Where are you? Why don’t you come? I don’t like waiting! Hurry up! AHHHH!!!!
This real life scene hits replay a lot in my world. With me, there is usually a delay in leaving, getting to, and following through. So you could say I am always late. I try to be on time, but most times I fail. Here’s my conundrum … I hate to make people wait, yet, I am usually late.
In John 11, the story of the death of Lazarus, it seems as if Jesus was late. Upon hearing that Lazarus was sick, Jesus stayed where he was for two more days. Mary and Martha had sent word that their brother was seriously ill. He was literally on death’s door, and they sought the only One who could help. When Jesus got the news he waited, he delayed.
Can you picture what their wait would have been like? Mary and Martha, desperate for a medical miracle, sent for Jesus to come ASAP. They took turns sitting by Lazarus’ bedside. One would sit and the other would go outside the house and watch for their Master’s silhouette, secretly wishing, hoping and praying that Jesus would come. Please Jesus, come heal our brother. That was their constant prayer. But as Martha was straining to see in the distance, the road was empty, the horizon blank.
Suddenly, there was a loud cry from the inner room and Martha knew in her heart her brother was dead. Mary and Martha fell into each other’s arms and into the comfort of their friends. They had come face to face with some unanswered questions.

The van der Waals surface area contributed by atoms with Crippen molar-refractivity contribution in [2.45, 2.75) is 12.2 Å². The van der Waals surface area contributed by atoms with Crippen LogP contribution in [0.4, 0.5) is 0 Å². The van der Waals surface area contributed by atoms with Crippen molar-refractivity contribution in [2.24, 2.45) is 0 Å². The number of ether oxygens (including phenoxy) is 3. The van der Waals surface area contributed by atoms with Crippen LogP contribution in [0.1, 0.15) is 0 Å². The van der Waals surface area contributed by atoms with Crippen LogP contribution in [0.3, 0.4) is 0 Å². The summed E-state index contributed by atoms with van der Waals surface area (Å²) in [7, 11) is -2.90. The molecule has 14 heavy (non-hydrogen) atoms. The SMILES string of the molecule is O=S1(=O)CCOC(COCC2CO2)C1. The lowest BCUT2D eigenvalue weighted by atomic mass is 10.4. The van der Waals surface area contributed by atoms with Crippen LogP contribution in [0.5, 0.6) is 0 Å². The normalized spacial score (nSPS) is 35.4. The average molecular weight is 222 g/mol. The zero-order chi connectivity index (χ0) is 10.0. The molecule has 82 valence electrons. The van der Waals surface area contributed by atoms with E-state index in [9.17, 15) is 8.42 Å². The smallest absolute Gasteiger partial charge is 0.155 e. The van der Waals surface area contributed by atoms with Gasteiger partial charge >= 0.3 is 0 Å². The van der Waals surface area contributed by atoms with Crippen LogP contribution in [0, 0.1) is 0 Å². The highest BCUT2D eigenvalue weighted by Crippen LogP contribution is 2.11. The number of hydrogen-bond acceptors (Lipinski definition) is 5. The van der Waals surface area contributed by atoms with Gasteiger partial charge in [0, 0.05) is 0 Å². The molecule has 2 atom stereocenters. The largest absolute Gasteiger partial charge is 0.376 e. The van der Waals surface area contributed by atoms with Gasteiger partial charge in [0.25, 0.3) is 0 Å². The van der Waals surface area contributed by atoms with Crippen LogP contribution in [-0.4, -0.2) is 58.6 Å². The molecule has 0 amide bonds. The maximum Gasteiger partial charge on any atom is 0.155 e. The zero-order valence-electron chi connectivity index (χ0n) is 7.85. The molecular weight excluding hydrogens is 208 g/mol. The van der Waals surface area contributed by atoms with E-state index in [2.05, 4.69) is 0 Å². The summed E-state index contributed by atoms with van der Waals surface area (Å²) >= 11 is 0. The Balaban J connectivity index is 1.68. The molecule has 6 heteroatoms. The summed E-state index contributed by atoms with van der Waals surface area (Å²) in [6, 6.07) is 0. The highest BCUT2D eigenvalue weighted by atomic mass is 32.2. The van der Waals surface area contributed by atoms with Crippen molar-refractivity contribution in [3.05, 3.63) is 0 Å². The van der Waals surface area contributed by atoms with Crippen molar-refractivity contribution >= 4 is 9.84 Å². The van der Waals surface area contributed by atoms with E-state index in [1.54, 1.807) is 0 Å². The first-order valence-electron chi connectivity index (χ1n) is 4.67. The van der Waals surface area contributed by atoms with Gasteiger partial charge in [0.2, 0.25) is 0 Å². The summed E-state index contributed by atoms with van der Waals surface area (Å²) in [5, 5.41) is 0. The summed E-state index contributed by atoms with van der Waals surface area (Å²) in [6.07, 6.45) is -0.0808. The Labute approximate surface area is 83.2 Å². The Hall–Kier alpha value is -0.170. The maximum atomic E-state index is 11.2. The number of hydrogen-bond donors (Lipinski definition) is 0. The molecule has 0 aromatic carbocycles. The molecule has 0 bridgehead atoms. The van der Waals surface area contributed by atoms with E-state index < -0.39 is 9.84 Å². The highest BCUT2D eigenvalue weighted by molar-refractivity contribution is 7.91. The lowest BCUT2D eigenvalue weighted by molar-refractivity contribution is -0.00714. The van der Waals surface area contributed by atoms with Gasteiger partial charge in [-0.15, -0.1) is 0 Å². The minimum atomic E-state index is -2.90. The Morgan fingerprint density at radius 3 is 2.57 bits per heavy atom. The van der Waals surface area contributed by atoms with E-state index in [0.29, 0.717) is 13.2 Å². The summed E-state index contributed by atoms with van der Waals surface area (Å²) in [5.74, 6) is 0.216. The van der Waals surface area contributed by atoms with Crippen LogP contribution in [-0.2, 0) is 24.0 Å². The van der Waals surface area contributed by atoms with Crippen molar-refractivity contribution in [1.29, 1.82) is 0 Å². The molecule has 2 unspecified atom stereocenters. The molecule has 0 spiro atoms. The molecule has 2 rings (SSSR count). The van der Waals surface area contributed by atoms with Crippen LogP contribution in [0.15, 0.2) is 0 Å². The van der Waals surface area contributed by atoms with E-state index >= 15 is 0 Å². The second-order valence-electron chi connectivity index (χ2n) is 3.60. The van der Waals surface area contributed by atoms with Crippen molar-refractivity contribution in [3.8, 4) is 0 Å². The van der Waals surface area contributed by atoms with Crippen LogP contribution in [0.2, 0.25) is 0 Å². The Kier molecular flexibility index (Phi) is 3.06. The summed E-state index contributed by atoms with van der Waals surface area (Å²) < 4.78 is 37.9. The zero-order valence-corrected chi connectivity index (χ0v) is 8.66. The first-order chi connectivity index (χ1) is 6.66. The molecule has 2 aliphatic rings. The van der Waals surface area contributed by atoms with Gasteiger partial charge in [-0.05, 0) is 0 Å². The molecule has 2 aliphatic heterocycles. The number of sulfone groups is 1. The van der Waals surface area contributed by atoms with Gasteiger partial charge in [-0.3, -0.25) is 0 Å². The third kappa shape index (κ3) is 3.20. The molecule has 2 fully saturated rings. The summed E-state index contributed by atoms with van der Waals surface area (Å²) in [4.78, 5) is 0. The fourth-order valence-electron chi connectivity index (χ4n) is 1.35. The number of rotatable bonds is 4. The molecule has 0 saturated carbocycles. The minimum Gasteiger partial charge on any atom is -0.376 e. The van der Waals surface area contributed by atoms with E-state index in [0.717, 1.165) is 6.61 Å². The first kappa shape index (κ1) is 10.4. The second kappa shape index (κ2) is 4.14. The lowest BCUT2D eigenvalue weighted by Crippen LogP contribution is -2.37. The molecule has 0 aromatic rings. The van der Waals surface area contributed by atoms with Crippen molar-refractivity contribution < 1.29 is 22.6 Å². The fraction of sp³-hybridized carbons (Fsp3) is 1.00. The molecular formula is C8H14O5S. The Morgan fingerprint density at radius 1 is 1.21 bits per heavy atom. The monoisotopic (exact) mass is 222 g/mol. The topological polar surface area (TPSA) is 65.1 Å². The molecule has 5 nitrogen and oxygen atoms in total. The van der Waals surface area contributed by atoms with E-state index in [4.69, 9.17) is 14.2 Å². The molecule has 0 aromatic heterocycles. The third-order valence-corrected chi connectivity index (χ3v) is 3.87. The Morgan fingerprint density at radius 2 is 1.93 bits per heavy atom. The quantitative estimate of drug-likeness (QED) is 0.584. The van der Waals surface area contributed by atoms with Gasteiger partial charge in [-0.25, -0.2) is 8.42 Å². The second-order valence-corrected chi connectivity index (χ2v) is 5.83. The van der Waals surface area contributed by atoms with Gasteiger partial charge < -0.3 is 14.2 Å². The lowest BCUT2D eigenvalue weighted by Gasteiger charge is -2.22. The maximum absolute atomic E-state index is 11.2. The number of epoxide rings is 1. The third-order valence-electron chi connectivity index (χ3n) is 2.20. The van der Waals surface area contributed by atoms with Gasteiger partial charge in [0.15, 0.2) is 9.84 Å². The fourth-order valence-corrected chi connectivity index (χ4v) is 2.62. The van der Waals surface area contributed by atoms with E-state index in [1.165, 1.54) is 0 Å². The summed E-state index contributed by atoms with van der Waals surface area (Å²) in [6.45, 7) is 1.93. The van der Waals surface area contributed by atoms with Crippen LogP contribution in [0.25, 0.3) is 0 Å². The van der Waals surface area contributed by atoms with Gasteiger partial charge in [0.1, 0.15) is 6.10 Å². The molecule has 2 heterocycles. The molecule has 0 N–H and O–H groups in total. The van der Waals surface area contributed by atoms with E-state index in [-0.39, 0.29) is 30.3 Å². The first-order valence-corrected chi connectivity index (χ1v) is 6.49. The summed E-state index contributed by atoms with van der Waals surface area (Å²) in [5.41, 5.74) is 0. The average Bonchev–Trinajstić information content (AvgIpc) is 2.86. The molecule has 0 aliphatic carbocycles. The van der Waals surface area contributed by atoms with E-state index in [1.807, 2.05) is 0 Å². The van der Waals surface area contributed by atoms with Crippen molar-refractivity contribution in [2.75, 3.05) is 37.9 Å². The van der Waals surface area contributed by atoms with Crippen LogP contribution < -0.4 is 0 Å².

I can’t help but be moved by this story because I too have unanswered questions. There have been so many questions and for so long that I have stopped asking God. I simply don’t ask. I found that by making my list of “why’s” it has fostered unbelief in my heart. That’s doubt, that’s not faith. Then disappointment builds.
When Jesus finally arrived, after Lazarus had been dead four days, Martha’s response is one true and simple faith. She runs to meet him and instead of declaring his late arrival, she declares her trust. She pours out her raw, painful emotions through her tear-filled eyes and says, “Lord, if you had been here, my brother would not have died. But I know that even now God will give you whatever you ask.”
In the midst of her pain and sorrow, she abandoned her will to her Master. She trusted Him to bring good out of her pain. In her grief, we can all learn a heart lesson. In time of testing, in the trials, in the dark days of the difficult, we can trust God to know that he is working out the best for us. That translates our faith to trust that God knows what is best for us. When we submit to Him, even in delays, in His waiting rooms, we can trust that His purpose will be accomplished and His name will be glorified.
There are three truths that emerge from Lazarus’ tomb:
- Times of testing are a measure of God’s love for us.
- God is for us and He is always looking after my good.
- God is faithful and sovereign.
And we know that in all things God works for the good of those who love him, who have been called according to his purpose. ~Romans 8:28
When life hits us blind-sided with circumstances beyond our control, with the “why” questions, and with the delays, I can trust God for His best. Even in the dark and long hallways that lead to life’s pain. Yes, even there in God’s waiting rooms, I trust.